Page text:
Bringing you the latest news, information, and resources from around the web. In the November 14 edition, read more about the following:
- Tourism Officials Reassure Travelers That Ecuador and the Galapagos Islands Are Safe
- Meet The Woman Who Lived in a Bald Eagle’s Nest to Save Raptors
- Borneo’s Elusive Spectacled Flowerpecker is No Longer a Mystery
- ‘Greta Thunberg effect’ Driving Growth in Carbon Offsetting
- The Rise and Fall of Iceland’s Tourism Miracle
Tourism Officials Reassure Travelers That Ecuador and the Galapagos Islands Are Safe
In the wake of recent and often violent protests in South America, tourism officials are reassuring travelers that flight operations are returning to normal. Americans traveling to Ecuador are encouraged to enroll in the State Department’s Smart Traveler Enrollment Program.
Meet The Woman Who Lived in a Bald Eagle’s Nest to Save Raptors
“The Eagle Lady,” Doris Mager, is a conservationist and educator who helped establish the Audubon Center for Birds of Prey through her sedulous efforts to protect raptors. At 95 years old, Mager lives on to tell her heartening story and inspire many to save raptors.
Borneo’s Elusive Spectacled Flowerpecker is No Longer a Mystery
First sighted a decade ago, the Spectacled Flowerpecker is now formally identified as a new avian species. Distinct from any other flowerpecker in Borneo forests, much of this elusive bird’s ecology remains unknown. Scientists and conservationists hope this little bird’s identification will demonstrate the need for its protection and the environmental significance of the forest.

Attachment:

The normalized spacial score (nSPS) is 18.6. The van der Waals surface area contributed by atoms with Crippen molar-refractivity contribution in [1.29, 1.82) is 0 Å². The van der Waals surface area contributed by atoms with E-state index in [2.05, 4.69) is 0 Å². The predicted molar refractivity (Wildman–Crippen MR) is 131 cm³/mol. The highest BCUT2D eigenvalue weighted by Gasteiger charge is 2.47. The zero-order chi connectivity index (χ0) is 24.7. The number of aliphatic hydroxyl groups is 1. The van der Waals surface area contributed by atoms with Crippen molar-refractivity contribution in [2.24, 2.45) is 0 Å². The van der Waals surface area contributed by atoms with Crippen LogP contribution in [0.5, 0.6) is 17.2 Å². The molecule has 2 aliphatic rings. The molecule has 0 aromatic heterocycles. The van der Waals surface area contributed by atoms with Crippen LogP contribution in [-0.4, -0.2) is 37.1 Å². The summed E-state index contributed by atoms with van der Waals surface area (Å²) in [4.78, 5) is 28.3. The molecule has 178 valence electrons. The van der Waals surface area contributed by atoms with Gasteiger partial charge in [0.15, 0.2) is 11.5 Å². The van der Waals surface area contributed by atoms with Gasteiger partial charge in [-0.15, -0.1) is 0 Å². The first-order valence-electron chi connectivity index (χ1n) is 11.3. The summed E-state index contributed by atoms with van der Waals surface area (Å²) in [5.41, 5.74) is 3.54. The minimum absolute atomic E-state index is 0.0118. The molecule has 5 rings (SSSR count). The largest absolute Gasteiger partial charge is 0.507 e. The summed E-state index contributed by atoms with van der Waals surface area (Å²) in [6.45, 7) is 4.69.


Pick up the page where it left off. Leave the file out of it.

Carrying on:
‘Greta Thunberg effect’ Driving Growth in Carbon Offsetting
Greta Thunberg continues to inspire individuals and organizations to offset their carbon footprints by investing in carbon-reducing projects. But, the topic remains controversial as critics say big polluters and individuals buy carbon credits in exchange for a clean conscience while continuing to fly, drive, and use fossil fuels. Where do you stand? here.
The Rise and Fall of Iceland’s Tourism Miracle
Iceland’s economy has become reliant on foreign visitors in the past decade. As the country’s tourism faces a slump, many see an opportunity to reassess their business while the decline poses unmanageable problems. Take a look at how Iceland’s tourism morphed into the economy’s biggest industry and what the country’s future holds.
main photo by Reinier Munguia